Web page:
I took a moment to get over being "star struck" and pieced together the questions I asked below.
Thanks George, I've enjoyed our email conversations so far. Your catalog of work has always meant much to me in my life and playing, now it's even more personal.
JH: Why the Bass?
GP: It was something that was needed. This was during the beginning of the Viet Nam Era, and New Orleans had a big draft which took a lot of Musicians, including Bass Players.
JH: Can you give us some insight as to what and/or who brought you to the Bass Guitar?
GP:: Benjamin Francis "Popie", was a Bass Player that played rhythm guitar, and I was a rhythm guitarist also.
JH: You've grown to be one of the Icons of the Bass world, a bass player's bass player... Who are the players that catch your ear these days?
GP: Thank you but, ohhh, there are so many great Bass Players today, that I have heard, so I wont name any, they know who they are.
JH: The vibe you helped create in The Meters has been said to be a ground breaking meld of many styles (both local and global)... Was this a thought at the time? or did it just happen as it did?
GP: In the early years, lets say the first three albums, we weren't trying as hard to create. From Cabbage Alley through New Directions, members of the band became song writers; so there was a greater effort put forth to be creative. In short it just happened.
JH: Is there anything special you keep in mind when writing your own stuff?
GP:: Yes, trying to remember what I have already done; and not repeating myself.
JH: How about when hired for a studio session, any rituals or such to help you prepare?
GP:: Sometimes, they send me music to check out; most times they don't; so if there is a ritual, it is listening and paying attention to the music being presented and finding my place within it.
JH: What advice can you give the players young and old that look to you for inspiration?
GP:: I'm not good at giving advice. But I will say it's not what you play, it's what you don't play that makes a pocket/groove strong.
JH: You've sat in with a wide variety of players, is there anyone you'd still like to meet up with and jam?
GP:: Lets put it this way, "Have Bass will travel".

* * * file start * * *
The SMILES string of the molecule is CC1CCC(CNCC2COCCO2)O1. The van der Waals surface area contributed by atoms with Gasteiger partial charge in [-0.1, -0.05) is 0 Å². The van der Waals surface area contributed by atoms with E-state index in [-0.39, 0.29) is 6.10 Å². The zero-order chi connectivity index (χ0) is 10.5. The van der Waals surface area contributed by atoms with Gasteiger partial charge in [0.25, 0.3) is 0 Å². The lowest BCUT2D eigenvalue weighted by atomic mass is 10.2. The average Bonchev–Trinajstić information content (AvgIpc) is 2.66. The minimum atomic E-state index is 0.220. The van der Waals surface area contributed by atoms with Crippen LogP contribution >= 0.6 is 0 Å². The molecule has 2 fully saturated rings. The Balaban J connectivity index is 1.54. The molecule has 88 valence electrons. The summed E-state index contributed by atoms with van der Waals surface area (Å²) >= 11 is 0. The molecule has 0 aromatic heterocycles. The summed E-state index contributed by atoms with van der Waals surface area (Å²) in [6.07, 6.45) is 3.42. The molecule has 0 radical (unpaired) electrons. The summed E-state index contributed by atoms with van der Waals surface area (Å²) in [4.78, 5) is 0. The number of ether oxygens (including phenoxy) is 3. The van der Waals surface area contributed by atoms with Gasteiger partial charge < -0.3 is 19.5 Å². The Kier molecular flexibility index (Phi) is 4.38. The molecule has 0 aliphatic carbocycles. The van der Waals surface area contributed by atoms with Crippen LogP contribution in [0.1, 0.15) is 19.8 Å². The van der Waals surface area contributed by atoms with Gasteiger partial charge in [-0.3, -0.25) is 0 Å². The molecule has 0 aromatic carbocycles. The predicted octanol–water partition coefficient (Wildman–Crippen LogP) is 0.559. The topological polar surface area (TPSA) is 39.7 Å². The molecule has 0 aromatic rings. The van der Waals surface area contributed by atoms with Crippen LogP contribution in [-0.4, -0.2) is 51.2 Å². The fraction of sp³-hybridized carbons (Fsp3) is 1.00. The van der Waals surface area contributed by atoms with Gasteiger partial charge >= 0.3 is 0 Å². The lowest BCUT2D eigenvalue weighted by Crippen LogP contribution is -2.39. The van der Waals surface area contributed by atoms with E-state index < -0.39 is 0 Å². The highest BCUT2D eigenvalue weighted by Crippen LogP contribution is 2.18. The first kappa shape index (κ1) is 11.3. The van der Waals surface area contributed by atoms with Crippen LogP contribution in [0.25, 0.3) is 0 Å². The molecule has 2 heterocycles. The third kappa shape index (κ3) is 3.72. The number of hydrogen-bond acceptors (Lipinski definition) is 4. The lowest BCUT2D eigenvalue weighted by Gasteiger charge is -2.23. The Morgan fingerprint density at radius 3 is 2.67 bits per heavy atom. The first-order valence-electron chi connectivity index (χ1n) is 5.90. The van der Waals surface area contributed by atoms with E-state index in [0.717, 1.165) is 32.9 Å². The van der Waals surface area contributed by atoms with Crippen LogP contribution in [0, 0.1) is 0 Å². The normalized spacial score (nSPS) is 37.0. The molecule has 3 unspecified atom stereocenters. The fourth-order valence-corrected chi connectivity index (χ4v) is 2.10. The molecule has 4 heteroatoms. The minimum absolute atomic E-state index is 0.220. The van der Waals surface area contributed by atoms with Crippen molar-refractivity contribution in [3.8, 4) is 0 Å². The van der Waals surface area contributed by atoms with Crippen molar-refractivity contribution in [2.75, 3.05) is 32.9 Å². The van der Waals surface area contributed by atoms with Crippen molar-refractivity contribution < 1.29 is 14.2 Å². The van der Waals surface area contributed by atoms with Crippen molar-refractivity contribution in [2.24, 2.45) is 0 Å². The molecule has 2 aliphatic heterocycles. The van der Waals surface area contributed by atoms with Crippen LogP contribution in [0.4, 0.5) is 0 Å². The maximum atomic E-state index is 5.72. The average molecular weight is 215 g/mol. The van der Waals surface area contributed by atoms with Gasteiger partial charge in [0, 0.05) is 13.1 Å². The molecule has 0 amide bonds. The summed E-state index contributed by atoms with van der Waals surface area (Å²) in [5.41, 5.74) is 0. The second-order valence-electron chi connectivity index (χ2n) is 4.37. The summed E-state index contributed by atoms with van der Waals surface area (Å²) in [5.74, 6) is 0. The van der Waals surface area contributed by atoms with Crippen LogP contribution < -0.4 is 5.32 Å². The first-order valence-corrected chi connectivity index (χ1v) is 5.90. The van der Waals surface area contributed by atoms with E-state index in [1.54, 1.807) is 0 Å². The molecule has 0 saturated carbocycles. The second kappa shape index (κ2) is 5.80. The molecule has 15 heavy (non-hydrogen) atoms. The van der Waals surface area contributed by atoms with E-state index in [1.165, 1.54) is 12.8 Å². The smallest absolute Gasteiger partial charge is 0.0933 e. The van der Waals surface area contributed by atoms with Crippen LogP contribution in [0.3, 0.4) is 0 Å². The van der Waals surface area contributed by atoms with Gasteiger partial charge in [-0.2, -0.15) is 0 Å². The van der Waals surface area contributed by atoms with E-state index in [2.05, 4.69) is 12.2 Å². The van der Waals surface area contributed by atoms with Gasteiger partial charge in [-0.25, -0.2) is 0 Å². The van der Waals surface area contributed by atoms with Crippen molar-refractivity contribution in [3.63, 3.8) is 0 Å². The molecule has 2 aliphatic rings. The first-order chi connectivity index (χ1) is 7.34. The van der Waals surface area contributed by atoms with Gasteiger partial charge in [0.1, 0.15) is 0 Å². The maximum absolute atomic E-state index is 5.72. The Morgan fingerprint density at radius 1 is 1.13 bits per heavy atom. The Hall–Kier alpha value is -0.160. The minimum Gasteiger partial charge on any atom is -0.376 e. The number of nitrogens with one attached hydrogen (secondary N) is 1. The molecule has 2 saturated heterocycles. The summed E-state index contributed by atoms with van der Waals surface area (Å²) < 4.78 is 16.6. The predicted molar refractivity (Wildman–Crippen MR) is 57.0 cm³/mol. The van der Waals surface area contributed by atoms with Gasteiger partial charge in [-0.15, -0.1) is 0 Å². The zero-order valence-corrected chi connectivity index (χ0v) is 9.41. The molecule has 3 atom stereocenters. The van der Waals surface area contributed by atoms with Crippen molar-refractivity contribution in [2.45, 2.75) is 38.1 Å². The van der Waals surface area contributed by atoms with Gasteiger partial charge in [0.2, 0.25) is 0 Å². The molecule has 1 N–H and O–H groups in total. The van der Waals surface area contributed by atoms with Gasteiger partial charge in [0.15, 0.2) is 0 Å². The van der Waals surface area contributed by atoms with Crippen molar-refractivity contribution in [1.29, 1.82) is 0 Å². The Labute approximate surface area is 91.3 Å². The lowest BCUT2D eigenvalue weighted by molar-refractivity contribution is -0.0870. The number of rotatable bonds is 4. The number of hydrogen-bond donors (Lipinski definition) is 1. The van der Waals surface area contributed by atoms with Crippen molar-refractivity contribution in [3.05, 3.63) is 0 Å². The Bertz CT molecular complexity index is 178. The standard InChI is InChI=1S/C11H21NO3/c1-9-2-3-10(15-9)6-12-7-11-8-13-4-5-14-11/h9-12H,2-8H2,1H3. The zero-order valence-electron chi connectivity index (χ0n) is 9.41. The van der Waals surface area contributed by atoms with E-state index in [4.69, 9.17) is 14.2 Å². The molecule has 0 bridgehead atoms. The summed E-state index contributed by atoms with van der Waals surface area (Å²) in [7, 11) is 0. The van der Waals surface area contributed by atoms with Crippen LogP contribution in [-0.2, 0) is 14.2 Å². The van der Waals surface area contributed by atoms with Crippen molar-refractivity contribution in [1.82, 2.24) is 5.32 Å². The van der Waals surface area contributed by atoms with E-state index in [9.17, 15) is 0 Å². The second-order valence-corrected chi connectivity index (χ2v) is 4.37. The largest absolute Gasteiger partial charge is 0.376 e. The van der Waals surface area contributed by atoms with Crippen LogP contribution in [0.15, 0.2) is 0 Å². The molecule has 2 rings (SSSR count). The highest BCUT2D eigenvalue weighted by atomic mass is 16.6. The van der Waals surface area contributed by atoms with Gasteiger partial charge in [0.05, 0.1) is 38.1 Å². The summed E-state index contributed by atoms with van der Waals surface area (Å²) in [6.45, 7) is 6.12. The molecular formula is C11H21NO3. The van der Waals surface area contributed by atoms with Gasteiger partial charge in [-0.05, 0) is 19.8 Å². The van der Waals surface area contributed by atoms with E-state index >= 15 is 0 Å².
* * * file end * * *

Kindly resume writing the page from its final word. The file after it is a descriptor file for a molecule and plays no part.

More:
JH: Tell us about your Bass! The Mojo just oozes from it. What Year is it?
GP:: This instrument is in two pieces. The neck I was led to believe, it Is Pre-CBS, and the body was a 1970 Fretless Bass.
JH: How long have you had it?
GP:: Since 1970.
JH: Any stories/history attached to it?
GP:: In 1970 I bought a new Fretless Bass. Took it on the road with The Meters, needless to say they hated it; and threatened to break either the Bass or me. So, I knew of this neck, bought it and replaced the Fretless one. Bass History!!
JH: I personally really dig your live tone (studio too), what is your live set up?
GP:: On Fly dates, I ask for an Ampeg SVT Pro-4 or Classic heads with the classic SVT 8x10 enclosure. When playing local dates or dates where we provide our own backline I use my Ampeg SVT Pro-4 head with a 6x10 enclosure. Strings: I use Daddario, (XL nickel Round Wound - Long Scale, 105's, 85's, 65's, and 55's) Effects: EBS UniChorus, BassIQ, OctaBass, MultiComp and MultiDrive
JH: Anything different for the studio?
GP:: In the studio, I tend to not use Amps, but use 2 direct boxes usually provided by the studio. When given a choice, I would use one of the smaller Ampeg amps like the BA-210.
JH: I've heard a few tracks of yours that have effects, do you use them regularly, and if so what are they?
GP:: Yes and No. The pedals are always set up, I don't use them in every song. There are 5 pedals with 3 selectable and tunable sounds on each pedal. These pedals are named EBS UniChorus, BassIQ, OctaBass, MultiComp and MultiDrive.
For those of you wanting to hear who George is... Here is a partial list of some killer discs you can hear him on:
1965 - 1979
"Look Ka Py PY"
"Fiyo on the Bayou"
George Porter Jr. and Runnin Pardners
"Funk N' Go Nuts" 2000
"Funk This" 1997
"Things Ain't What They Used To Be" 1994
"Count On You", Released in Japan 1994
"Runnin Pardners" 1990
The Funky Meters
"Fiyo at the Fillmore" Volume 1
"Songs from the Choirgirl Hotel 1998
"Boys for Pele" 1996
"Under the Pink" 1993
Harry Connick, Jr.
"Funk Album" 1994
"Southern Exposure" 1993
"You Can't Judge a Book" 1979
"Lady Marmalade" 1977
Several recording projects including,
"Sneakin Sally Through the Alley" 1970's
"The Wild Tchoupitoulas" 1976
"Right Place, Wrong Time"
"Mardi Gras Mambo" 1973 - 1974
Visit George Porter, Jr. on the web at http://www.georgeporterjr.com/
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